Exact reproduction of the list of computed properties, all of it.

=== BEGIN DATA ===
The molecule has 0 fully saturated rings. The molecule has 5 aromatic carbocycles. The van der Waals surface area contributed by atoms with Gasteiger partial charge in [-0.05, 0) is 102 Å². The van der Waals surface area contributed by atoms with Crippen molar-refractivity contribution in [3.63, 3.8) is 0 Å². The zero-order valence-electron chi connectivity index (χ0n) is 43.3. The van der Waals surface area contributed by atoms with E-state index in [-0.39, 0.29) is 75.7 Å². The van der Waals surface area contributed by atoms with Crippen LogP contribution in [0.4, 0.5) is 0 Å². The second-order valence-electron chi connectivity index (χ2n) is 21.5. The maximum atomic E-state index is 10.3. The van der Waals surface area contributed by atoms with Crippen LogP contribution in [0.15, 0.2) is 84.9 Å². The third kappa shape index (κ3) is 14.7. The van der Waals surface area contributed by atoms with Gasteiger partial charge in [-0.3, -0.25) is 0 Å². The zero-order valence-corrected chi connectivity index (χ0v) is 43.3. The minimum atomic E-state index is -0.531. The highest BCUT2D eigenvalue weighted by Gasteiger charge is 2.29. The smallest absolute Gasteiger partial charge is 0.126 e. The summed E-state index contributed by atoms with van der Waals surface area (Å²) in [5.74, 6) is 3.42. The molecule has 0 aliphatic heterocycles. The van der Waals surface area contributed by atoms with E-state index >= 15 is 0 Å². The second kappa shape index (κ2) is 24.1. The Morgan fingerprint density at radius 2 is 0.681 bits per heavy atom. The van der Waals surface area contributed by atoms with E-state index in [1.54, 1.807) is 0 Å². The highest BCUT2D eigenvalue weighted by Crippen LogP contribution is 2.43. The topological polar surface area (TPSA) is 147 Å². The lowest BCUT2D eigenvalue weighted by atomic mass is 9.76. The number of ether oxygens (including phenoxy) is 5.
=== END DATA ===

The molecule has 0 fully saturated rings. The molecule has 5 aromatic carbocycles. The van der Waals surface area contributed by atoms with Gasteiger partial charge in [-0.05, 0) is 102 Å². The van der Waals surface area contributed by atoms with Crippen molar-refractivity contribution in [3.63, 3.8) is 0 Å². The zero-order valence-electron chi connectivity index (χ0n) is 43.3. The van der Waals surface area contributed by atoms with E-state index in [-0.39, 0.29) is 75.7 Å². The van der Waals surface area contributed by atoms with Crippen LogP contribution in [0.4, 0.5) is 0 Å². The second-order valence-electron chi connectivity index (χ2n) is 21.5. The maximum atomic E-state index is 10.3. The van der Waals surface area contributed by atoms with Crippen LogP contribution in [0.15, 0.2) is 84.9 Å². The third kappa shape index (κ3) is 14.7. The van der Waals surface area contributed by atoms with Gasteiger partial charge in [-0.3, -0.25) is 0 Å². The zero-order valence-corrected chi connectivity index (χ0v) is 43.3. The minimum atomic E-state index is -0.531. The highest BCUT2D eigenvalue weighted by Gasteiger charge is 2.29. The smallest absolute Gasteiger partial charge is 0.126 e. The summed E-state index contributed by atoms with van der Waals surface area (Å²) in [5.74, 6) is 3.42. The molecule has 0 aliphatic heterocycles. The van der Waals surface area contributed by atoms with E-state index >= 15 is 0 Å². The second kappa shape index (κ2) is 24.1. The Morgan fingerprint density at radius 2 is 0.681 bits per heavy atom. The van der Waals surface area contributed by atoms with E-state index in [1.54, 1.807) is 0 Å². The highest BCUT2D eigenvalue weighted by Crippen LogP contribution is 2.43. The topological polar surface area (TPSA) is 147 Å². The lowest BCUT2D eigenvalue weighted by atomic mass is 9.76. The number of ether oxygens (including phenoxy) is 5.